One major difference between slavery in the past and contemporary slavery is the price of slaves. The price of human beings during the Trans-Atlantic slave trade was about 40,000 dollars on average. Due to population explosion, the average price of a human being today, around the world, is about 90 dollars.
Debt bondage is the use of slavery as a means of repaying debts. In India, harsh poverty drives parents to sell their children into debt bondage. At least 350,000 debt bonded children are working in the Indian silk industry. Mature cocoons are transformed into silk thread through a process of reeling and twisting. Children are cooking cocoons, picking out the dead worms, twisting the filaments into thread, and helping with odd jobs.
Three Indian children tell their slave narratives:
P. Kattaraman‘s parents sent him to work when he was around six years old in exchange for a Rs. 3,000 (U.S.$63) advance to pay for his sister’s marriage. He worked for five or six years at a silk twisting unit: “The conditions of working were very difficult… When we took too long or if the thread broke in the middle, we would get beaten… There was no rest for eating. We ate while working. We paid Rs. 2.50 [U.S.5¢] for a meal from the hotel. This was cut from our wages.”
Yeramma S., eleven years old: Before I came here I went to [a government] school, but after one year I withdrew from school because of a problem–my sister’s illness. After my sister got sick, we took her to the hospital, but the doctor said we had to pay more money, so my parents bonded me for Rs. 1,700 [U.S.$35]. I was seven or eight years old. I did winding [unwinding the cocoons]. I didn’t like to work, but I was forced to by my parents. They said I couldn’t go to school but had to work… At 4:00 a.m. I got up and did silk winding… I only went home once a week. I slept in the factory with two or three other children. We prepared our food there and slept in the space between the machines. The owner provided the rice and cut it from our wages–he would deduct the price. We cooked the rice ourselves. We worked twelve hours a day with one hour for rest. If I made a mistake–if I cut the thread–he would beat me. Sometimes [the owner] used vulgar language. Then he would give me more work.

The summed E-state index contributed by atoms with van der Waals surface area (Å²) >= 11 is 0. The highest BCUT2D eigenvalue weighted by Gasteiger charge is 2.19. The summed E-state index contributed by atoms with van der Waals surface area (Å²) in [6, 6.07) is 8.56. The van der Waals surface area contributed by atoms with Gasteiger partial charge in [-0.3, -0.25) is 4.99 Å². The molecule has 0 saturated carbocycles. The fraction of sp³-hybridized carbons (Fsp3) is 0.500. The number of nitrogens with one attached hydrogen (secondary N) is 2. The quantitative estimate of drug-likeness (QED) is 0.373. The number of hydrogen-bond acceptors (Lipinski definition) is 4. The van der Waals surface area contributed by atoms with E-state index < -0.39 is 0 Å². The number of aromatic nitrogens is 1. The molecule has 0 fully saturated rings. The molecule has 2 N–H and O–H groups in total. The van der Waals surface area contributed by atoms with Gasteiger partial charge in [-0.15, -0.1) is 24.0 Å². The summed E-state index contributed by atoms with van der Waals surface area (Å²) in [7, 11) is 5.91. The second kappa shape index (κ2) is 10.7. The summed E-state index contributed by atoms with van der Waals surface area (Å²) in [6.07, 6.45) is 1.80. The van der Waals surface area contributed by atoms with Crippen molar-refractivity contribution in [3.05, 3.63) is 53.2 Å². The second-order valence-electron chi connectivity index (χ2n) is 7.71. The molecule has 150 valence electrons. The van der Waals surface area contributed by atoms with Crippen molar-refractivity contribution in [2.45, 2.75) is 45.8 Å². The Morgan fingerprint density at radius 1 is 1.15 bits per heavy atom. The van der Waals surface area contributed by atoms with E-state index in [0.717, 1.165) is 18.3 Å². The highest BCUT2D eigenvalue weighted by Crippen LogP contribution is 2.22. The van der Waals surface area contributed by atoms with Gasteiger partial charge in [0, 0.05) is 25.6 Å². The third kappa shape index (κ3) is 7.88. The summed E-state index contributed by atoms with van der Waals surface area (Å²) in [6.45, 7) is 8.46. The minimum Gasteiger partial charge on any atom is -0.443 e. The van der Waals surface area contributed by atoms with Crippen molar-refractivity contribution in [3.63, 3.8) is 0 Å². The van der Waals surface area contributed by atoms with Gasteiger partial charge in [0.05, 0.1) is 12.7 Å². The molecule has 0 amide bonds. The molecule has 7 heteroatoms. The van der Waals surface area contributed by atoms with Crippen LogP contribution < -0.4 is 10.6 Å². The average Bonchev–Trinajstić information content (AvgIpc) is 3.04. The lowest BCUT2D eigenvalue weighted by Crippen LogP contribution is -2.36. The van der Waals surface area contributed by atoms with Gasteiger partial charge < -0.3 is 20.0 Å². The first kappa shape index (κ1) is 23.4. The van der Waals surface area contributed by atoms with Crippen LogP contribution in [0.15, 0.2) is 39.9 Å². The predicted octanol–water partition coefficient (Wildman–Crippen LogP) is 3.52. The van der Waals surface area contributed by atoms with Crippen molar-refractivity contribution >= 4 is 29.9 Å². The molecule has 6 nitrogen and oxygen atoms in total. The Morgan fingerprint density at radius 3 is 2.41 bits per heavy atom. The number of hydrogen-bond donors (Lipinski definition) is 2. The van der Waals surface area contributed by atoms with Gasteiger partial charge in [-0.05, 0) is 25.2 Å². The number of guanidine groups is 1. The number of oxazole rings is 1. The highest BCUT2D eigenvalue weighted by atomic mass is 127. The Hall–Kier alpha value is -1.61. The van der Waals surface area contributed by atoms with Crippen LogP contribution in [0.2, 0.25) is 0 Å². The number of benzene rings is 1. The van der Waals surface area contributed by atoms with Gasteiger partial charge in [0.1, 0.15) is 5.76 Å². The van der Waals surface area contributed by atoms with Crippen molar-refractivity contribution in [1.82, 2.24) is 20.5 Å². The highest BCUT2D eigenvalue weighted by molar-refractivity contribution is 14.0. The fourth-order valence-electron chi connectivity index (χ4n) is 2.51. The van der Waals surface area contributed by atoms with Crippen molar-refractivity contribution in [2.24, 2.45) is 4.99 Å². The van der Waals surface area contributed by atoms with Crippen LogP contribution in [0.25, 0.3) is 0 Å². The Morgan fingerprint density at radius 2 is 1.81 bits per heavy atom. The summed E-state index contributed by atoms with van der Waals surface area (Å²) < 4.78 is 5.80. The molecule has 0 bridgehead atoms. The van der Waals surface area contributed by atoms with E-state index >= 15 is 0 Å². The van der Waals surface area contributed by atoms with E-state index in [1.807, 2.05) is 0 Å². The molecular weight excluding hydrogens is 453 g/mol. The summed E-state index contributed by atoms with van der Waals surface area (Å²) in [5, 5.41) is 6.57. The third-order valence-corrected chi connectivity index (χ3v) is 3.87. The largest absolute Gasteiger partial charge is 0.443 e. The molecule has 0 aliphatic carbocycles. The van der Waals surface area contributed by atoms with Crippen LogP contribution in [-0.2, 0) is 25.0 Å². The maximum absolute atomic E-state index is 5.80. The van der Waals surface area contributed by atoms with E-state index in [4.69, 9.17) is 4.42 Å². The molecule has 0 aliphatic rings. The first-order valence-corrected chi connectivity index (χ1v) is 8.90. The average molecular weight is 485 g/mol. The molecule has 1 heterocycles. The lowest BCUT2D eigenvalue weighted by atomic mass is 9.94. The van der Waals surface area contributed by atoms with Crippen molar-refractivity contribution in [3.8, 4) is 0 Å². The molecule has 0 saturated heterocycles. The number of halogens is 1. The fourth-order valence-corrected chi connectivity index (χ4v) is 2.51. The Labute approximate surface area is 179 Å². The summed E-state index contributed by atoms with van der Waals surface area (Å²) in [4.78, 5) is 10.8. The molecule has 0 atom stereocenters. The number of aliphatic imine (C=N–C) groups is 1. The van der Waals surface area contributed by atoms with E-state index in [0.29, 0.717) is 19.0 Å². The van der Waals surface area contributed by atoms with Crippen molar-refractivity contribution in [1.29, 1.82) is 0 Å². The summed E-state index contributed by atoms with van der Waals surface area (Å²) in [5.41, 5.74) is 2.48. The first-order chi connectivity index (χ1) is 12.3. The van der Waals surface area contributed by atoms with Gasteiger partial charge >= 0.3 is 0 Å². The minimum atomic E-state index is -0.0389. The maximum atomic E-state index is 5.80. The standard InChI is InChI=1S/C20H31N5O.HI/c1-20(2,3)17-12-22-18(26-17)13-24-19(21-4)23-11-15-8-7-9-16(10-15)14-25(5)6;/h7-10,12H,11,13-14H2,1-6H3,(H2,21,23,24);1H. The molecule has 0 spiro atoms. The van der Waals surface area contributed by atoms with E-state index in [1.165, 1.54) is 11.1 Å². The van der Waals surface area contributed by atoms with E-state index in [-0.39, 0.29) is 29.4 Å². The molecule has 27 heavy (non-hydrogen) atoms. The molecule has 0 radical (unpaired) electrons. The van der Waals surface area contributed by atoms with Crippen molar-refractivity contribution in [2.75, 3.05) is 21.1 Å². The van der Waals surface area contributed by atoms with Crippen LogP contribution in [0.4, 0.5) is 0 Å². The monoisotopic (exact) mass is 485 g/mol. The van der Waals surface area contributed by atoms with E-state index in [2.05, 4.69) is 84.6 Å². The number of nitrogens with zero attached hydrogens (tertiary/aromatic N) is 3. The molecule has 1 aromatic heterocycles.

Mayekalai J., ten years old: I worked in the silk unit. I worked with thread and then sometimes cleaning and sweeping. When I first started working, older children were there, and they taught me how to do the work. I started work when I was about seven years old. I got a Rs. 2,000 [U.S.$42] advance–it was less because I had no experience. I didn’t get any wages because I was young. Later my wages went straight to my parents, and I don’t know how much it was. Once a week I got Rs. 10 [U.S.21¢] from my parents for pocket money. I spent it on small balls, snacks–chickpeas and chocolate, sweets… I wanted to play with children, and sometimes I was unhappy. I would see the neighbors’ children going to school, and I would think, “What am I doing here?” Sometimes I thought about running away. Once I escaped from the silk unit and went home. The owner came to my house, and my parents convinced me not to leave again without their permission, so I went back with the owner.
Slave narratives are from: Bonded Labor in the Silk Industry, India
Images by S. Thanthoni, from Frontline: Behind the Bright Silk